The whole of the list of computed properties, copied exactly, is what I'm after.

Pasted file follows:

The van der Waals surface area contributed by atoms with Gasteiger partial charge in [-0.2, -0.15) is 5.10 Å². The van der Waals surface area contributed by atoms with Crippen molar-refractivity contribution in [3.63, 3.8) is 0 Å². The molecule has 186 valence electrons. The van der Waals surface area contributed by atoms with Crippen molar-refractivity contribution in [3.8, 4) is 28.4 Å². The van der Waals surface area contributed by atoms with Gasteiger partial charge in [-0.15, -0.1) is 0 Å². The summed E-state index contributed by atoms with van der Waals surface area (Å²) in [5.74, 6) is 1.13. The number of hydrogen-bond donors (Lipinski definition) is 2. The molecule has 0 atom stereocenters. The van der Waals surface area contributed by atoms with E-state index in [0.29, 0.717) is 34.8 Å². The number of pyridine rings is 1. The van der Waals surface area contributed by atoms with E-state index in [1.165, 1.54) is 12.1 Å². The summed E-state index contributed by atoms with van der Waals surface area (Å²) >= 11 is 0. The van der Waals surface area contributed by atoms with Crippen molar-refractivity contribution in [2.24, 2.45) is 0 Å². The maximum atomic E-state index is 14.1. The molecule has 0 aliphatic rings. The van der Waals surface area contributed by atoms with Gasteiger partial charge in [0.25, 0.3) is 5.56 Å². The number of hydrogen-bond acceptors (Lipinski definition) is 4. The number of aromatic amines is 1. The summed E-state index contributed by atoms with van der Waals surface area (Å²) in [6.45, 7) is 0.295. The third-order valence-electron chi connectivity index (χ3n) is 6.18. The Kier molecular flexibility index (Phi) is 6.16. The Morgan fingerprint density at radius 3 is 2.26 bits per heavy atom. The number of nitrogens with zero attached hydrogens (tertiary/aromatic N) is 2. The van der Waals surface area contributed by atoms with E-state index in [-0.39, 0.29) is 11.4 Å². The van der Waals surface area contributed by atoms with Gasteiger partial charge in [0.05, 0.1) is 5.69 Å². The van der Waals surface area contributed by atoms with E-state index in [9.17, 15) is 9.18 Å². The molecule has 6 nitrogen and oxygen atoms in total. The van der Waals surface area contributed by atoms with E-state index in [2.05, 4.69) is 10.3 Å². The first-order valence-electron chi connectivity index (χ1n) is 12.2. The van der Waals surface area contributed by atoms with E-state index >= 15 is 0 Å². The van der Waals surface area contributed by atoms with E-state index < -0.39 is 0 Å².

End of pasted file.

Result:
The van der Waals surface area contributed by atoms with Gasteiger partial charge in [-0.2, -0.15) is 5.10 Å². The van der Waals surface area contributed by atoms with Crippen molar-refractivity contribution in [3.63, 3.8) is 0 Å². The molecule has 186 valence electrons. The van der Waals surface area contributed by atoms with Crippen molar-refractivity contribution in [3.8, 4) is 28.4 Å². The van der Waals surface area contributed by atoms with Gasteiger partial charge in [-0.15, -0.1) is 0 Å². The summed E-state index contributed by atoms with van der Waals surface area (Å²) in [5.74, 6) is 1.13. The number of hydrogen-bond donors (Lipinski definition) is 2. The molecule has 0 atom stereocenters. The van der Waals surface area contributed by atoms with E-state index in [0.29, 0.717) is 34.8 Å². The number of pyridine rings is 1. The van der Waals surface area contributed by atoms with E-state index in [1.165, 1.54) is 12.1 Å². The summed E-state index contributed by atoms with van der Waals surface area (Å²) >= 11 is 0. The van der Waals surface area contributed by atoms with Crippen molar-refractivity contribution in [2.24, 2.45) is 0 Å². The maximum atomic E-state index is 14.1. The molecule has 0 aliphatic rings. The van der Waals surface area contributed by atoms with Gasteiger partial charge in [0.25, 0.3) is 5.56 Å². The number of hydrogen-bond acceptors (Lipinski definition) is 4. The number of aromatic amines is 1. The summed E-state index contributed by atoms with van der Waals surface area (Å²) in [6.45, 7) is 0.295. The third-order valence-electron chi connectivity index (χ3n) is 6.18. The Kier molecular flexibility index (Phi) is 6.16. The Morgan fingerprint density at radius 3 is 2.26 bits per heavy atom. The number of nitrogens with zero attached hydrogens (tertiary/aromatic N) is 2. The van der Waals surface area contributed by atoms with E-state index in [-0.39, 0.29) is 11.4 Å². The van der Waals surface area contributed by atoms with Gasteiger partial charge in [0.05, 0.1) is 5.69 Å². The van der Waals surface area contributed by atoms with E-state index in [9.17, 15) is 9.18 Å². The molecule has 6 nitrogen and oxygen atoms in total. The van der Waals surface area contributed by atoms with E-state index in [2.05, 4.69) is 10.3 Å². The first-order valence-electron chi connectivity index (χ1n) is 12.2. The van der Waals surface area contributed by atoms with E-state index >= 15 is 0 Å². The van der Waals surface area contributed by atoms with E-state index < -0.39 is 0 Å².